The bill on the high anti-corruption court (HACC) has finally passed in the Verkhovna Rada. President Petro Poroshenko promptly signed it into law, and it took effect on June 14th.
Politicians keep saying Ukraine won’t survive without IMF credits. However, the same people have been doing nothing to meet IMF demands.
Ukraine should enter a period of relatively predictable economic growth over the next two years. Consumption is on the right track, at +7.6% y/y in 2017, and local investment is climbing nicely, at +18.1% y/y, against a low baseline.
The process of preparation of the corporate tax reform in Ukraine was unprecedented in its openness and inclusivity. No other economic reform ever took so many time; involved so many high-level discussions among the best experts in the field; was supported by so many detailed calculations, etc.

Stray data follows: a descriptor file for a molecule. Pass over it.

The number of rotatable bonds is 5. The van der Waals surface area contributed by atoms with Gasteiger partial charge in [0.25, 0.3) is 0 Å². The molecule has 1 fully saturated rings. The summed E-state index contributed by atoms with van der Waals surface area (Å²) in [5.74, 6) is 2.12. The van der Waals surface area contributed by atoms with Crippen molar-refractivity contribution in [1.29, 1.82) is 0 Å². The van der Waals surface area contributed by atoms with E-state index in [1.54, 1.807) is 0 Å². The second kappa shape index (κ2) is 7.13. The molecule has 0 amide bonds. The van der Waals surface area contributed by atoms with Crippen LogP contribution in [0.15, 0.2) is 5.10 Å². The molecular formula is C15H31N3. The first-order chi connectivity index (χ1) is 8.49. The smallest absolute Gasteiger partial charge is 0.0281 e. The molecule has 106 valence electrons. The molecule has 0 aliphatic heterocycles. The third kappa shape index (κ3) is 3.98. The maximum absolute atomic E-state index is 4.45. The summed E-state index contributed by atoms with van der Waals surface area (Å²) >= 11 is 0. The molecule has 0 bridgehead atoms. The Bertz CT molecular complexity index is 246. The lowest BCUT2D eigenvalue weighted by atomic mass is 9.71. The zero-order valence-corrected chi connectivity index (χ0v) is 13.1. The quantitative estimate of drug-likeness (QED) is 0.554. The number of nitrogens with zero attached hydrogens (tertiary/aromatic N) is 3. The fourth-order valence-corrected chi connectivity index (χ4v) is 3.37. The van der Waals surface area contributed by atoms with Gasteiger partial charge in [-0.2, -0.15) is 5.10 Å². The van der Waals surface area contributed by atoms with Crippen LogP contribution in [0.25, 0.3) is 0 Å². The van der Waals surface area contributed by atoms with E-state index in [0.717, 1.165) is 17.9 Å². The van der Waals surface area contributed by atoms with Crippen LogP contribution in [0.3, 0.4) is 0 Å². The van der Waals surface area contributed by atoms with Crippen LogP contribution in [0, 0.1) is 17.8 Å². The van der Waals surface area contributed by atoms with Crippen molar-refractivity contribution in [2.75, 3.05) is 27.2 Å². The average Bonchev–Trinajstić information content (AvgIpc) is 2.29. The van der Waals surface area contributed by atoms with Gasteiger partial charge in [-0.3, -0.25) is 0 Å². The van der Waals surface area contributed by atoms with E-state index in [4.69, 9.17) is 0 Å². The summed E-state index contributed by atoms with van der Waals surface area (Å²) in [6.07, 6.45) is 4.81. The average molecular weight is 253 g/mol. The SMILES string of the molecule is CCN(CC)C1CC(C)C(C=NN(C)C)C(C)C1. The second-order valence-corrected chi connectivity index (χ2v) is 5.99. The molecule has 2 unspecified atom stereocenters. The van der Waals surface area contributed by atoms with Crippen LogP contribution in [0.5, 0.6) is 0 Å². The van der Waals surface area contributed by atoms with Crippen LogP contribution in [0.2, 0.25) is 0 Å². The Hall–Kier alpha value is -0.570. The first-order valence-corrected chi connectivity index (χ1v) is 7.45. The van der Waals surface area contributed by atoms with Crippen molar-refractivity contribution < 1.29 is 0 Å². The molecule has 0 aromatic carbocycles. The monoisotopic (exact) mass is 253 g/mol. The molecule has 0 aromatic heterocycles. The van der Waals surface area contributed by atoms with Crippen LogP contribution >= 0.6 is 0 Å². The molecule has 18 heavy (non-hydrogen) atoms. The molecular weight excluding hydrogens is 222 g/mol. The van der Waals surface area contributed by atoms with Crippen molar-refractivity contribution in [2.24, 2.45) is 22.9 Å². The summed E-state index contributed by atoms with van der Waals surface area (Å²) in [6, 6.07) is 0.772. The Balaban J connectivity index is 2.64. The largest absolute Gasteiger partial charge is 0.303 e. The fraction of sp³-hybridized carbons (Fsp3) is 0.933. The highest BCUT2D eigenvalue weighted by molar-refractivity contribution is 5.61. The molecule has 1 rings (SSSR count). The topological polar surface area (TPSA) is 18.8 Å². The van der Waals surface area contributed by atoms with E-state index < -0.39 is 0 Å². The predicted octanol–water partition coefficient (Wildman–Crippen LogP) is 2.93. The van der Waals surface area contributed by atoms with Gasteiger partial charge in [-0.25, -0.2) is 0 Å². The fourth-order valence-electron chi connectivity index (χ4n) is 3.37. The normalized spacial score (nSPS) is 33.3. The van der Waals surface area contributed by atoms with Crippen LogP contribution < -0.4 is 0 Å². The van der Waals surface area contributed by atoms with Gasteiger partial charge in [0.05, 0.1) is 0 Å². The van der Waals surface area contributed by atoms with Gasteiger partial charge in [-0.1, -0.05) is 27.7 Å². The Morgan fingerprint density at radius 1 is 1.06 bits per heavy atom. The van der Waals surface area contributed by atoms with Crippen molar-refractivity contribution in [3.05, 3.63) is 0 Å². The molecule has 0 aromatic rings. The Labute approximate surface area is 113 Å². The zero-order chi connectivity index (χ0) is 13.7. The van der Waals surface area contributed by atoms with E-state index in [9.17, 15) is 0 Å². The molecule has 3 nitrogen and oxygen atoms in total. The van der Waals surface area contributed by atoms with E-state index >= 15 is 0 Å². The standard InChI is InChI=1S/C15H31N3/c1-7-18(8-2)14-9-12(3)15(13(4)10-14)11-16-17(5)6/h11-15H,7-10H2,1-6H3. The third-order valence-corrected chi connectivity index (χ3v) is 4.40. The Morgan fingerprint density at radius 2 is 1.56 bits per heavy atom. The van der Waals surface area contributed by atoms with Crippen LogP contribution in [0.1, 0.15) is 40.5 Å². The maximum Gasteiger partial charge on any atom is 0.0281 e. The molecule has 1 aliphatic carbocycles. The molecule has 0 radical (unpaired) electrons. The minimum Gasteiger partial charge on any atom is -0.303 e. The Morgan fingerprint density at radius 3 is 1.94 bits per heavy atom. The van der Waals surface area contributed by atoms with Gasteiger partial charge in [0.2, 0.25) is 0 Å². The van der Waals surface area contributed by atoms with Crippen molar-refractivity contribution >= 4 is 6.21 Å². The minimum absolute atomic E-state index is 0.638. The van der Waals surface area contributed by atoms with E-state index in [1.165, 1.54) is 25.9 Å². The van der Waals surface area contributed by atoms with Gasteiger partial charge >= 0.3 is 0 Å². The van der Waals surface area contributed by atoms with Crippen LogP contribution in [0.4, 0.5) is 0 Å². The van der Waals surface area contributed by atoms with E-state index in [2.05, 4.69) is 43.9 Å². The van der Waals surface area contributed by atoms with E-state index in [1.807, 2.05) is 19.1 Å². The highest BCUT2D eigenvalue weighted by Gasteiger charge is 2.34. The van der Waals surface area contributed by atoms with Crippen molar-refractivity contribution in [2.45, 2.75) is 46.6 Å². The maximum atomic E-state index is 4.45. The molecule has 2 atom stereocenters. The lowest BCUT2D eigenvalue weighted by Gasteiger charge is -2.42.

Last month brought both good and bad news for Ukraine.
CASE Ukraine senior economist Volodymyr Dubrovsky looked into the shadow economy of Ukraine and made a rating of schemes on which the budget of the country could lose from 100 to 150 billion UAH.
Relations with the IMF have become a real headache for the presidential administration. Ukraine’s creditors have made it clear that an independent anti-corruption court is a must.
In 2018, the government will once again try to sell the bulk of non-strategic state-owned objects. It plans to get about USD 22 billion from the sale of state-owned objects. To implement this plan, the Verkhovna Rada adopted a new privatization law, which should substantially simplify the procedure for selling state property.
Case Ukraine`s senior economist Volodymyr Dubrovsky explains in an article for the Liga.Financy media outlet why individual entrepreneurship is a promising business form for Ukraine.
CASE Ukraine Senior Economist Volodymyr Dubrovsky shared his opinion to the Holos Stolysty radio that it is necessary to get rid of the pay-as-you-go pension system as it exhausted itself for demographic reasons.